Finance Finance News A GST hike might be a good idea
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A GST hike might be a good idea

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The tax reform discussion paper released by Treasurer Joe Hockey on Monday was greeted with a collective sigh of dismay by many commentators – an acknowledgement that many really smart reforms are too difficult politically.

Key among the too-hard policies is a hike in the rate of GST, or a broadening of the categories of goods and services to which it applies (from 47 per cent of goods and services at present). Labor opposes doing either because it claims such a move would be regressive – i.e. it would hit everyone equally, rather than targeting those who can afford to pay more, while protecting those who can’t.

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If such a move were effected in isolation, Labor would have a point. However, this tax reform paper is looking at numerous reforms, and in truth a GST hike could be quite progressive if combined with offsetting pension and welfare increases, and income tax cuts that favoured lower income earners.

And what Labor fails to add when opposing this “regressive” change is that a truly regressive change is happening already in the form of bracket creep.

With each year in which CPI is positive, the buying power of workers’ pay packets is diminished. At the same time, CPI-linked pay rises push a greater proportion of dollars earned into higher tax brackets.

AAP
Like Mike Baird and the poles and wire sale, John Howard and Peter Costello staked their government on the introduction of the GST in 1998. Photo: AAP

So if no change is made to the tax system, lower income earners will be slugged, and income tax will make up a growing proportion of revenues – a scenario almost universally disliked by economists because of the disincentives it creates to take up work, or to work full-time hours. Australia, because of its aging population, needs its working age citizens to do both.

So step one in the tax reform process is to stop Labor getting away with its ‘regressive’ argument against examining the GST rate and base. Or, failing that, get shadow treasurer Chris Bowen to explain where else Australia’s fiscal funding gap can be fixed.

One of the virtues of a value added tax like the GST is that it has a very small distorting effect on where consumers choose to spend their money – put another way, it does not create perverse incentives to consume things one would not usually consume.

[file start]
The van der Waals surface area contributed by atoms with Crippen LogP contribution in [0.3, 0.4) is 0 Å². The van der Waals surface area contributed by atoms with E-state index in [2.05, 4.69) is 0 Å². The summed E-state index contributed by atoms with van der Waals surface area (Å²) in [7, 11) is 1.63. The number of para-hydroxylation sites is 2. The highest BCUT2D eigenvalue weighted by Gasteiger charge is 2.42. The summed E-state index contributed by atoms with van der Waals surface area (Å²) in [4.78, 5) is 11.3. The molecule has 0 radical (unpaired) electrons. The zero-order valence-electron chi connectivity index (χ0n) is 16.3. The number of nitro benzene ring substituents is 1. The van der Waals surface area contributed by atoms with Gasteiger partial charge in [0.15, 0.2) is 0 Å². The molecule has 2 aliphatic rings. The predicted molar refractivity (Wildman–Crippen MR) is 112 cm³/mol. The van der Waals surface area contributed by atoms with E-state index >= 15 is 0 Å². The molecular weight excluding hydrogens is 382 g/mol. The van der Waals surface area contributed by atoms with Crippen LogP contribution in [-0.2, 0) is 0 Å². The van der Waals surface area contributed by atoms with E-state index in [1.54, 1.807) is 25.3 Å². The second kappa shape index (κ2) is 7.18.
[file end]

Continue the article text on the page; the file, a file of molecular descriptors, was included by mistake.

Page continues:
For instance, state-based stamp duty on house sales is hideously inefficient. Amongst other things, it encourages empty nesters to live in large houses rather than take a financial hit selling up.

But if inefficient taxes are to be scrapped, efficient ones need to do more – and besides a broad based land tax, the GST is most efficient of all.

Having said all that, don’t hold your breath on Labor backing GST change.

However, there is one other area where they are more likely to give the Coalition some bipartisan support to fix the budget – namely in reducing ‘tax expenditures’.

That rather confusing term refers to tax the government never takes from people or companies that would otherwise have to pay (see Hockey is protecting a fiscal ‘monkey trap’, December 16, 2014).

While Australia has long had a progressive income tax scale, in which high earners pay higher rates, changes over the past 20 years have given wealthy Australians absurdly large opportunities to reduce their tax bills. The biggest tax minimisation happens through superannuation tax concessions, negative gearing of residential property and capital gains tax concessions, also on residential property.

Both sides of politics should have the guts to tackle the latter two, but don’t.

However, on super tax concessions a small start was made by Labor in 2013.

The concessions at present give a tax credit of 30 cent for each dollar a high income earner stashes away (up to set limits depending on age), charge no tax at all on income received from their fund during retirement, and tax earnings inside super accounts at just 15 cents in the dollar.

While that is all pretty fair for most super fund holders with modest savings, when super accounts start to bulge with, say, $5 million, one has to ask why young families pay more tax, to allow all these concessions to go to very wealthy people.

So in 2013, Labor wrote up a legislative change that would tax income streams for every dollar paid out over $100,000 per year. That would have applied to super accounts holding about $2 million or more – a tiny fraction of retirees.

In government, however, the Abbott government decided not to proceed with even that tiny change.

Well, the budget is continuing to deteriorate and economically efficient taxes must be found to stop the inequitable rot of bracket creep.

With Labor dug in on the GST, all eyes must turn to tax expenditures – and super tax concessions in particular.

If ever a reform looked inevitable, this must surely be it.

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